The New York State Office of Temporary and Disability Assistance (OTDA) will expedite the processing of the more than 150,000 applications to the Emergency Rental Assistance Program that have been submitted by New Yorkers who have fallen behind on their rent due to the pandemic, as well as make the application process for funds easier.
This was announced on Monday by New York Governor Andrew Cuomo, following last week's condemnation by political leaders and community organizations of OTDA's delays and slowness in processing rent payments, whose fund has $ 2.7 billion to cover up to 12 months of back rent to tenants who were unable to meet their payments due to the COVID-19 crisis.
The state president promised that the new streamlined application procedure instantly lowers paperwork criteria for both renters and owners, while emphasizing that over 1,000 staff and 350 volunteers will assist in resolving pending cases.
The Cuomo Administration stated that the 4,828 pending cases reviewed and verified payment requests will be discharged before August 3 and that the goal is for OTDA to be "will be up to date," with the payment of all pending and verified applications by August 31, when the moratorium on evictions expires.
"The $ 2.7 billion Rental Assistance Program is already providing funding to some of our most vulnerable residents who were given priority during the first 30 days of the application process, and now we must focus on delivering funds to the remaining applicants." Cuomo said. “To expedite this process, I directed OTDA to work with its provider to disburse payments as quickly and efficiently as possible. We can deliver billions of dollars in rental assistance to New Yorkers who have been struggling to pay rent through no fault of their own. "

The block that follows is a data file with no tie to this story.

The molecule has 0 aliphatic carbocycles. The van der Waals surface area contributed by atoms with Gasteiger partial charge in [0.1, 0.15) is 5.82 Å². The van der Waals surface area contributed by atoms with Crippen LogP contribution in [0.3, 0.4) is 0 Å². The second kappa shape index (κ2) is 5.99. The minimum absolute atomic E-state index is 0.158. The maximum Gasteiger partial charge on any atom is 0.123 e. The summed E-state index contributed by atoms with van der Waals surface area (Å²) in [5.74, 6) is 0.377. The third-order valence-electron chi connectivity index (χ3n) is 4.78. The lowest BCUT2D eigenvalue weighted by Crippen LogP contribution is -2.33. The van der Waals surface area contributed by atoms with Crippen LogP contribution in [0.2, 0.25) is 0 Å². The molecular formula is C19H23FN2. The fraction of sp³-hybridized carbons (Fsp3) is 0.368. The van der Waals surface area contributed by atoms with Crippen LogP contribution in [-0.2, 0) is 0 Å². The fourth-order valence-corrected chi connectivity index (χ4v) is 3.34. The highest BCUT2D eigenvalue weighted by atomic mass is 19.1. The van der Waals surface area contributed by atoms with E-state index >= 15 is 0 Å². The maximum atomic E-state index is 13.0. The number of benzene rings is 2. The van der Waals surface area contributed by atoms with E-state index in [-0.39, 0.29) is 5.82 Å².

Although groups believe that more than 1 million New Yorkers had some sort of arrears and obligations in their income as a result of the COVID economic crisis, the Cuomo Administration stated that the rent payment scheme will assist between 170,000 and 200,000 houses.
Fernando Livingston's injury at the height of the COVID-19 crisis was just one of many challenges he encountered when he lost his job last year and, worse, fell behind on his rent.
Since he was stuck beneath a gate for almost an hour while on the job, the 68-year-old former security guard has been surviving on food stamps and workers' compensation. He has difficulty walking as a result of the spinal damage.
As he filed for the state-run Emergency Rental Assistance Program in early June, the possibility of a fund that might pay months of unpaid rent boosted the Brooklyn man's spirits and initially assuaged his concerns of being homeless.
Despite promises that $2.3 billion put aside for rental aid would begin flowing immediately, Livingston and thousands of others have received no answer from the state over seven weeks later, and are now behind on another month's rent.
“I’ve never been homeless before. I’ve never really had problems with rent before,” he told the Daily News. “I’m scared. I’m not going to tell you no lie. I can’t sleep at night thinking of what’s next, what’s going to happen.”
Livingston owes his Flatbush landlord more than $10,000 after emigrating from Panama and serving in the Navy for six years.
And there are hundreds, if not millions of individuals living in the same or worse situation, just like Livingston.
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